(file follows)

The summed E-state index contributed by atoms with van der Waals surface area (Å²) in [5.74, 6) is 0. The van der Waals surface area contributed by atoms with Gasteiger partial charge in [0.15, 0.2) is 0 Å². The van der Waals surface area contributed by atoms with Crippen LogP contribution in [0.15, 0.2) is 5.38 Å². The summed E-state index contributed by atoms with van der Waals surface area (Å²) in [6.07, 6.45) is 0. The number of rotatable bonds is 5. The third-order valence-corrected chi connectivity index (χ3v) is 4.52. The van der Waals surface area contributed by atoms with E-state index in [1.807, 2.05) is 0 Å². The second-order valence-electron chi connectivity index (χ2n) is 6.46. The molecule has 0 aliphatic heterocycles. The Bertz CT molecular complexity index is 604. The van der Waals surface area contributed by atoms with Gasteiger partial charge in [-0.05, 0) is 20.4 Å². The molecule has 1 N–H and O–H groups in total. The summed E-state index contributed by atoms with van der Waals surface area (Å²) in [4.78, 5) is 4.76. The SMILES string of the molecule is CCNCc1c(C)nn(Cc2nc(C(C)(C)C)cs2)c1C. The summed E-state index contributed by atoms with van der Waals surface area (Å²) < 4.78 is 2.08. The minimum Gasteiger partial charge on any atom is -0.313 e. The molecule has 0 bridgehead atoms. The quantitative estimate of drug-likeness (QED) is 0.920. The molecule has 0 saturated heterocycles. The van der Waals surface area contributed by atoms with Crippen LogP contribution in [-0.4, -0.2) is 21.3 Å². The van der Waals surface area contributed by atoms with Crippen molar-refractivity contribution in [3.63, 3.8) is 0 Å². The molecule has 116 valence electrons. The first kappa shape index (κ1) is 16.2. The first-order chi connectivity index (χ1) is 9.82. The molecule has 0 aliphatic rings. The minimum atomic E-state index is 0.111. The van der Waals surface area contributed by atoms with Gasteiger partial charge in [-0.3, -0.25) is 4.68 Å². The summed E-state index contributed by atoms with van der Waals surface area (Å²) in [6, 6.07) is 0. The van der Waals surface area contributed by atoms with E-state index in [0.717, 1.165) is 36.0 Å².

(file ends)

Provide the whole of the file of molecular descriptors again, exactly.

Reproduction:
The summed E-state index contributed by atoms with van der Waals surface area (Å²) in [5.74, 6) is 0. The van der Waals surface area contributed by atoms with Gasteiger partial charge in [0.15, 0.2) is 0 Å². The van der Waals surface area contributed by atoms with Crippen LogP contribution in [0.15, 0.2) is 5.38 Å². The summed E-state index contributed by atoms with van der Waals surface area (Å²) in [6.07, 6.45) is 0. The number of rotatable bonds is 5. The third-order valence-corrected chi connectivity index (χ3v) is 4.52. The van der Waals surface area contributed by atoms with E-state index in [1.807, 2.05) is 0 Å². The second-order valence-electron chi connectivity index (χ2n) is 6.46. The molecule has 0 aliphatic heterocycles. The Bertz CT molecular complexity index is 604. The van der Waals surface area contributed by atoms with Gasteiger partial charge in [-0.05, 0) is 20.4 Å². The molecule has 1 N–H and O–H groups in total. The summed E-state index contributed by atoms with van der Waals surface area (Å²) in [4.78, 5) is 4.76. The SMILES string of the molecule is CCNCc1c(C)nn(Cc2nc(C(C)(C)C)cs2)c1C. The summed E-state index contributed by atoms with van der Waals surface area (Å²) < 4.78 is 2.08. The minimum Gasteiger partial charge on any atom is -0.313 e. The molecule has 0 bridgehead atoms. The quantitative estimate of drug-likeness (QED) is 0.920. The molecule has 0 saturated heterocycles. The van der Waals surface area contributed by atoms with Crippen LogP contribution in [-0.4, -0.2) is 21.3 Å². The van der Waals surface area contributed by atoms with Crippen molar-refractivity contribution in [3.63, 3.8) is 0 Å². The molecule has 116 valence electrons. The first kappa shape index (κ1) is 16.2. The first-order chi connectivity index (χ1) is 9.82. The molecule has 0 aliphatic rings. The minimum atomic E-state index is 0.111. The van der Waals surface area contributed by atoms with Gasteiger partial charge in [-0.3, -0.25) is 4.68 Å². The summed E-state index contributed by atoms with van der Waals surface area (Å²) in [6, 6.07) is 0. The van der Waals surface area contributed by atoms with E-state index in [0.717, 1.165) is 36.0 Å².